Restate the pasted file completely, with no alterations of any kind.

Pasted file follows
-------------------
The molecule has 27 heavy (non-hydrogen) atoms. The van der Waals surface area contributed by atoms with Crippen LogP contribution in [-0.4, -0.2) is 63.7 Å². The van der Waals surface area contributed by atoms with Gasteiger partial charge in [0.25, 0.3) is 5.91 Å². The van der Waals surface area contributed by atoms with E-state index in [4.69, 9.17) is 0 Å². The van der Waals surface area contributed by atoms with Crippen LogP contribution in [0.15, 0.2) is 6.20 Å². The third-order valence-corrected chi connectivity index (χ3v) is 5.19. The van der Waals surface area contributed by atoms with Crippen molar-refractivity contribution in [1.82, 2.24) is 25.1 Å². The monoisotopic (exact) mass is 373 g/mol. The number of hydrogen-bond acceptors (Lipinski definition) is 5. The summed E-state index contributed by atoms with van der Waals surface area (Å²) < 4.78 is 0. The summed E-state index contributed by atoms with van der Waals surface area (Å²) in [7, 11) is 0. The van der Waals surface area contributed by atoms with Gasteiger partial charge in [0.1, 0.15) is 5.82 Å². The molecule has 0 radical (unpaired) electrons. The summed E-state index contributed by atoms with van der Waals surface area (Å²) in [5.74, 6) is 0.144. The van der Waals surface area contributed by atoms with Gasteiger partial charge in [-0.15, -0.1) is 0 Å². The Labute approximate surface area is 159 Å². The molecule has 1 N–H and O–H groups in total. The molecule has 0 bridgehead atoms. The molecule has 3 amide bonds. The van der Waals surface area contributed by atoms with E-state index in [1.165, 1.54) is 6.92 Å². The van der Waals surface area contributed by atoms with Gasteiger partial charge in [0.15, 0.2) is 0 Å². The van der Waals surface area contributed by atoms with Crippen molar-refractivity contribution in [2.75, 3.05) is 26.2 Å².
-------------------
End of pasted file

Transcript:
The molecule has 27 heavy (non-hydrogen) atoms. The van der Waals surface area contributed by atoms with Crippen LogP contribution in [-0.4, -0.2) is 63.7 Å². The van der Waals surface area contributed by atoms with Gasteiger partial charge in [0.25, 0.3) is 5.91 Å². The van der Waals surface area contributed by atoms with E-state index in [4.69, 9.17) is 0 Å². The van der Waals surface area contributed by atoms with Crippen LogP contribution in [0.15, 0.2) is 6.20 Å². The third-order valence-corrected chi connectivity index (χ3v) is 5.19. The van der Waals surface area contributed by atoms with Crippen molar-refractivity contribution in [1.82, 2.24) is 25.1 Å². The monoisotopic (exact) mass is 373 g/mol. The number of hydrogen-bond acceptors (Lipinski definition) is 5. The summed E-state index contributed by atoms with van der Waals surface area (Å²) < 4.78 is 0. The summed E-state index contributed by atoms with van der Waals surface area (Å²) in [7, 11) is 0. The van der Waals surface area contributed by atoms with Gasteiger partial charge in [0.1, 0.15) is 5.82 Å². The molecule has 0 radical (unpaired) electrons. The summed E-state index contributed by atoms with van der Waals surface area (Å²) in [5.74, 6) is 0.144. The van der Waals surface area contributed by atoms with Gasteiger partial charge in [-0.15, -0.1) is 0 Å². The Labute approximate surface area is 159 Å². The molecule has 1 N–H and O–H groups in total. The molecule has 0 bridgehead atoms. The molecule has 3 amide bonds. The van der Waals surface area contributed by atoms with E-state index in [1.165, 1.54) is 6.92 Å². The van der Waals surface area contributed by atoms with Gasteiger partial charge in [0.15, 0.2) is 0 Å². The van der Waals surface area contributed by atoms with Crippen molar-refractivity contribution in [2.75, 3.05) is 26.2 Å².